Newcastle's Tyneside Cinema, a long-established and much-loved institution, reopened its doors in May 2008 after a major restoration project designed by Fletcher Priest Architects, with funding provided by the Heritage Lottery Fund, Tyne and Wear Partnership and the European Regional Development Fund. Additional funding came from trusts, foundations and many private supporters. The cinema has a unique place in the history of film in the north of England. Founded by a local entrepreneur Dixon Scott, the great uncle of film directors Sir Ridley and Tony Scott, it opened in 1937 and remained a news theatre until the late 1950s.
The Tyneside is the finest surviving purpose-built newsreel cinema in Britain, and the only one still operating as a cinema. The plan for the Tyneside was to transform it into the UK's first e-cinema, using digital technology to stimulate the visual arts in the region, alongside a new and competitive media industry. This entailed a major restoration of the original auditorium, the Classic, with 200 new seats in the stalls and 60 generously sized armchairs and sofas in the circle.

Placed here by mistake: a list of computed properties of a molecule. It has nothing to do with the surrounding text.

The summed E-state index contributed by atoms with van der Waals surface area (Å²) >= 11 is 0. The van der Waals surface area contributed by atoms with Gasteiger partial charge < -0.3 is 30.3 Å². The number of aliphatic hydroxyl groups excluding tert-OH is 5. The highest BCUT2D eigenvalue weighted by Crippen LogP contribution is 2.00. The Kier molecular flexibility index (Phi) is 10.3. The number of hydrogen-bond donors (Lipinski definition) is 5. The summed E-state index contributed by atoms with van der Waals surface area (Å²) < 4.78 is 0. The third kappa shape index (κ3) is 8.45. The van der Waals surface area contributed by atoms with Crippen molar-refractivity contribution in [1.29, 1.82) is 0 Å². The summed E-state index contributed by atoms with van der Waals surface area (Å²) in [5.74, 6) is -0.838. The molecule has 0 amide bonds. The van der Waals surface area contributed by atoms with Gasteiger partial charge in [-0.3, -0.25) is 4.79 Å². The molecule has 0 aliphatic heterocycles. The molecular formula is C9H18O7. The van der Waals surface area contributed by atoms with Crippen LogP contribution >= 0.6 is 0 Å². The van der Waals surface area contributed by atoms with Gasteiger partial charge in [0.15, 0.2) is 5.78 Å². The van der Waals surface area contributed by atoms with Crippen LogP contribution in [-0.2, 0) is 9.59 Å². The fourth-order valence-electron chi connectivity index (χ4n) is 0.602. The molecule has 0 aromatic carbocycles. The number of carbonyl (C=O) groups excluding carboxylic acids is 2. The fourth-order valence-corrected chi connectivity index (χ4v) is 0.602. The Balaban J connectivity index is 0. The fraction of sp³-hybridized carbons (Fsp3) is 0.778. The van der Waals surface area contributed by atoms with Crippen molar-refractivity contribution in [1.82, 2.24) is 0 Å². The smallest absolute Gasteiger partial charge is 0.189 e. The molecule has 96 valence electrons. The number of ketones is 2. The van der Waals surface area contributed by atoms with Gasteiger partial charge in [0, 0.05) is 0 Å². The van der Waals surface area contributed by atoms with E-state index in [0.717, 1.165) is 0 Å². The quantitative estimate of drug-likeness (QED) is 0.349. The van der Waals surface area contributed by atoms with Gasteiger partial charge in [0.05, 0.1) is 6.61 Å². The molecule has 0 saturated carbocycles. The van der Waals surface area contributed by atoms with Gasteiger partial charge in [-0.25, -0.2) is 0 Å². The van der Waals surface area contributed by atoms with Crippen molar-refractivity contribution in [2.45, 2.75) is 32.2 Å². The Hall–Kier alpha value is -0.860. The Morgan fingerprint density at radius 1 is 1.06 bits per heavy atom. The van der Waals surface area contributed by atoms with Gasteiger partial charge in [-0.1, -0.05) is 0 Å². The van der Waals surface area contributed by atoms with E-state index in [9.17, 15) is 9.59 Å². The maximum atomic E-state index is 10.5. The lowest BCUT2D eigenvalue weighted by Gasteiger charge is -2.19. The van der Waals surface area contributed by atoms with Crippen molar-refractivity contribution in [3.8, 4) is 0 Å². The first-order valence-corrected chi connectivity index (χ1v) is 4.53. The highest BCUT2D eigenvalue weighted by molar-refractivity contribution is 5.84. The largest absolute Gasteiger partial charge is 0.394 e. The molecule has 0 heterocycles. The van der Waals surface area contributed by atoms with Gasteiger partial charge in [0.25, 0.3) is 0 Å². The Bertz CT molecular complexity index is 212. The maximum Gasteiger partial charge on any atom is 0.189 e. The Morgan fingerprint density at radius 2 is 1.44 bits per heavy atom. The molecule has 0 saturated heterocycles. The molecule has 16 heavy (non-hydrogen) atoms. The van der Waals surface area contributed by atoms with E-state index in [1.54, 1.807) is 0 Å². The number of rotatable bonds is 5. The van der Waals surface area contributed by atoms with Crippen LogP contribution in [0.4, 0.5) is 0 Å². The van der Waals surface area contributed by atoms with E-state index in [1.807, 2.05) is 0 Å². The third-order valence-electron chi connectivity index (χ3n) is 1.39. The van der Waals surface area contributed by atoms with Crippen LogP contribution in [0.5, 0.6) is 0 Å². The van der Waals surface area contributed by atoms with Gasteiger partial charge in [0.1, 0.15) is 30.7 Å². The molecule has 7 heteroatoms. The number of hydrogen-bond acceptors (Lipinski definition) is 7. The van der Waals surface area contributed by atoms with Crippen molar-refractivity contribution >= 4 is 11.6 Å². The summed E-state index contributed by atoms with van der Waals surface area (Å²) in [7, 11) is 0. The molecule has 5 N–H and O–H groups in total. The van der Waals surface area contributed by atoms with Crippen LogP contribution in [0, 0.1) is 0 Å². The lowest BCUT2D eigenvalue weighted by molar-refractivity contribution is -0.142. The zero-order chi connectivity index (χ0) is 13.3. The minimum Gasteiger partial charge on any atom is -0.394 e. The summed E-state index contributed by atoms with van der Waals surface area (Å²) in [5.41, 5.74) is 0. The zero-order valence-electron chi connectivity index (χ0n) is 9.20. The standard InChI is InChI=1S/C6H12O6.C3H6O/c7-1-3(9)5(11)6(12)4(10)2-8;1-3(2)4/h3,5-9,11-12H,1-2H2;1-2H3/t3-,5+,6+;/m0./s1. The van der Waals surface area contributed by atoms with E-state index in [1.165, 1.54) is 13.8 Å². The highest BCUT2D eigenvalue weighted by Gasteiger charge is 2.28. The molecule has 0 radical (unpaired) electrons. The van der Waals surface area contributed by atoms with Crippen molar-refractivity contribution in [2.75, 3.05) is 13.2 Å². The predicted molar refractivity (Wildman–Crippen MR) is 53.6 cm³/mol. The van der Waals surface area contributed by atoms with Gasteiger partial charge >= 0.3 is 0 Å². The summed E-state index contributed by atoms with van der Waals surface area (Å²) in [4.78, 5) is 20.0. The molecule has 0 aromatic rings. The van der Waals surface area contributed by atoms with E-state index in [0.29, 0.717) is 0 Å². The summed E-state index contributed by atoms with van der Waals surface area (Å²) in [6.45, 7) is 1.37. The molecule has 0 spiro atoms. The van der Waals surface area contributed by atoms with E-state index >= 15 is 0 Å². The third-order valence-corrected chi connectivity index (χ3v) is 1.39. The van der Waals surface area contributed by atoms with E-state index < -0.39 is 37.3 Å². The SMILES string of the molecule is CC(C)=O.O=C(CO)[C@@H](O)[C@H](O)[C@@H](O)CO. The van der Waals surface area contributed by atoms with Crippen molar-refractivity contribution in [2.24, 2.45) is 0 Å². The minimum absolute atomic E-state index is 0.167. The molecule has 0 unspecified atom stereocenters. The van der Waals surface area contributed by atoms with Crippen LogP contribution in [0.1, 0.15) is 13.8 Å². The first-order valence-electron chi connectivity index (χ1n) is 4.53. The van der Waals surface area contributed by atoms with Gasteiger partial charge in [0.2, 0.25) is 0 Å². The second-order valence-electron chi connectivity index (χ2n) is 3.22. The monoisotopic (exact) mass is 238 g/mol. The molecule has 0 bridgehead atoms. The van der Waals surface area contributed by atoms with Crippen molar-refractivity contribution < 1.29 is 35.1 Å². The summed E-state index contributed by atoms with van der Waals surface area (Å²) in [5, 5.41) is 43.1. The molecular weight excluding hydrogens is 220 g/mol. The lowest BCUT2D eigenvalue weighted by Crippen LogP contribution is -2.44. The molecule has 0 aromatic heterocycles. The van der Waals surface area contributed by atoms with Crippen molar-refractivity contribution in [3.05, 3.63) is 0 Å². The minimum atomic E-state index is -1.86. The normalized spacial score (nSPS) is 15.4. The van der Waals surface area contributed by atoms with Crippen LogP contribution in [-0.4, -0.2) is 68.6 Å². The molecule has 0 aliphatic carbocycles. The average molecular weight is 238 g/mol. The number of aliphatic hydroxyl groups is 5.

The new roof-top extension houses two new screens, the Electra and the Roxy, with 144 seats and 100 seats respectively. These new screens are linked by a foyer bar enclosed in translucent lightweight polycarbonate sheeting that at night appears as a glowing opaque box. The second floor 'Coffee Rooms' have been in operation since the 1930s.